Force Majeure is defined generally as any event or condition, not existing at the date of signature of a contract, not reasonably foreseeable as of such date and not reasonably within the control of either party, which prevents, in whole or in significant part, the performance by one of the parties of its contractual obligations, or which renders the performance of such obligations so difficult or costly as to make such performance commercially not viable.
In terms of South African Common Law, any such occurrence beyond the control of parties, which renders the performance of their contractual obligations impossible, which occurrence came about only after the conclusion of the contract, triggers the principle of supervening impossibility. Usually, if such an occurrence arises, without any act, omission or fault of either of the parties to the contract, and such occurrence renders the performance of any contractual obligation impossible, a party to the contract is excused from his duty to perform. Should a party wish to rely on the principle of supervening impossibility, such party bears the onus to show that the performance is objectively impossible and not just economically difficult or burdensome. In most jurisdictions, Force Majeure events must present the following criteria:
- The event must arise without any act, omission or fault of any party, thus external to the contract and the parties thereto;
- The event must render the parties’ performance radically different from what the parties originally contemplated;
- The event must have been unforeseeable at the time of conclusion of the agreement; and
- The event must be beyond the control of the party seeking to invoke the Force Majeure as a defence for its non-performance.
Some agreements contain a Force Majeure clause, which clause usually sets out the following principles:
- What would constitute a Force Majeure and providing a list of such events;
- A catch-all phrase on what may constitute a Force Majeure event;
- Providing both parties an opportunity to terminate the agreement upon a specific time and/or occurrence of event.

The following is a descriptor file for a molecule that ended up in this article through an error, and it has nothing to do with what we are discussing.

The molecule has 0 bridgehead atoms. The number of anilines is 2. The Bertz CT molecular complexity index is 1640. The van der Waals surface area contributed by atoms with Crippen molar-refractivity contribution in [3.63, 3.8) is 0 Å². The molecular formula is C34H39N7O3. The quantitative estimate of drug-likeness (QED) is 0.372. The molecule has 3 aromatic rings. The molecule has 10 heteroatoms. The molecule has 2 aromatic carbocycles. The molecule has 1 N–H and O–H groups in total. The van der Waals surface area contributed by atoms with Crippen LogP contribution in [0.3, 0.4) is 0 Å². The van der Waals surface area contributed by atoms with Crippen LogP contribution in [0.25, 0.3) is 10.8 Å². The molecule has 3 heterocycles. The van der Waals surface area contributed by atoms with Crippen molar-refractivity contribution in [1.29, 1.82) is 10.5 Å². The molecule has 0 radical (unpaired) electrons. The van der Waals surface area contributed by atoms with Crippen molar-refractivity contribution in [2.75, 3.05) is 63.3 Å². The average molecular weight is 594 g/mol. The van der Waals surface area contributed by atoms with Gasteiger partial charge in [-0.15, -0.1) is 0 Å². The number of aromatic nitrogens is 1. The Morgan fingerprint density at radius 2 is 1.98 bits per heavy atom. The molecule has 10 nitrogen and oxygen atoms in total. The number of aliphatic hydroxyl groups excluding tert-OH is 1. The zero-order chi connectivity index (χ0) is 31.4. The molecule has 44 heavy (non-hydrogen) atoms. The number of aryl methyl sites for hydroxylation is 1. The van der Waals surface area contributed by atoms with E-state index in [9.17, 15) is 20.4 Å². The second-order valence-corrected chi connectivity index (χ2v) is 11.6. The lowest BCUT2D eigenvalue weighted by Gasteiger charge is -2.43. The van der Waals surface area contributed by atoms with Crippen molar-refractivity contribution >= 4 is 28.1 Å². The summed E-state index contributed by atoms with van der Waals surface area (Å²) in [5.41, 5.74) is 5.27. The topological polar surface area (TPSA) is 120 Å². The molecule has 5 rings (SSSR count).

If an agreement indeed contains such a Force Majeure clause, the parties to the agreement are bound to the specific provisions of the contract. If the agreement does not contain a Force Majeure clause, the parties should resolve to the Common Law principle of supervening impossibility as referred to above.
In an English Judgment of Hackney Borough Council v Dore, the Judge held that:
“The expression means some physical or material restraint and does not include a reasonable fear or apprehension of such a restraint”.
This implies that a party who was committed to pay for a venue or entered into a Rental Agreement may still be liable for the rental and/or venue hire fees in circumstances where the occurrence only creates a reasonable fear or apprehension of a restraint.
In the case of the Covid-19 occurrence, the Tenant will still bear the onus of demonstrating that the risk of the impossibility to perform was not foreseeable and that the Tenant could not have taken any steps and/or implement any action to mitigate its circumstances which rendered the Tenant’s performance impossible. It is, therefore, not sufficient to indicate that the Covid-19 has merely rendered it financially difficult to perform, i.e. to pay its rental.
We foresee that the Covid-19 event could shape the law in ways which we currently cannot clearly predict. We, therefore, advise that reasonableness and due care should rather be the driving forces to navigate contractual parties through these uncertain times. Although President Cyril Ramaphosa declared a National State of Disaster on 26 March 2020, which has imposed various restrictions on businesses, a complete lock-down in South Africa has not been imposed to date hereof. The question, therefore, is not whether a tenant has undisturbed and full enjoyment of the leased premises during the lock-down period, but rather whether its performance has become impossible under the circumstances. For as long as alternatives exists, for instance alternative finance, reserve funds and/or other arrangements, it is our submission that the Force Majeure principle cannot be relied upon by a tenant to abate liability towards rental payable.
It is however worth noting that the Corona virus itself does not have to be the Force Majeure event. The Corona virus can cause, for example harbour shutdowns, delays in delivery of goods and/or services or any other event. These shutdowns, delays or lock-downs may effect a party’s ability to perform its contractual obligations and each case will have to be dealt with on its own merits.
In conclusion we therefore note that tenants who seeks rent deferral or reduction should not accept that Landlords are compelled to accommodate their requests. Tenants, should therefore, rather explain to their Landlords what measure they have taken to address their difficulties and obstructions before they entitle themselves to such deferral or reduction. Good legal advice can assist the parties by helping them individually to understand the contract and the legal interpretation of such contract, alternatively the application of the Common Law principles referred to above.
Article by Willem Van Heerden
Director – Dispute Resolution
Business Rescue Practitioner
Van Wyk Van Heerden Attorneys Inc
1 April 2020
This article is a general information sheet and should not be used or relied on as legal or other professional advice. No liability can be accepted for any errors or omissions nor for any loss or damage arising from reliance upon any information herein. Always contact your legal adviser for specific and detailed advice. Errors and omissions excepted (E&OE)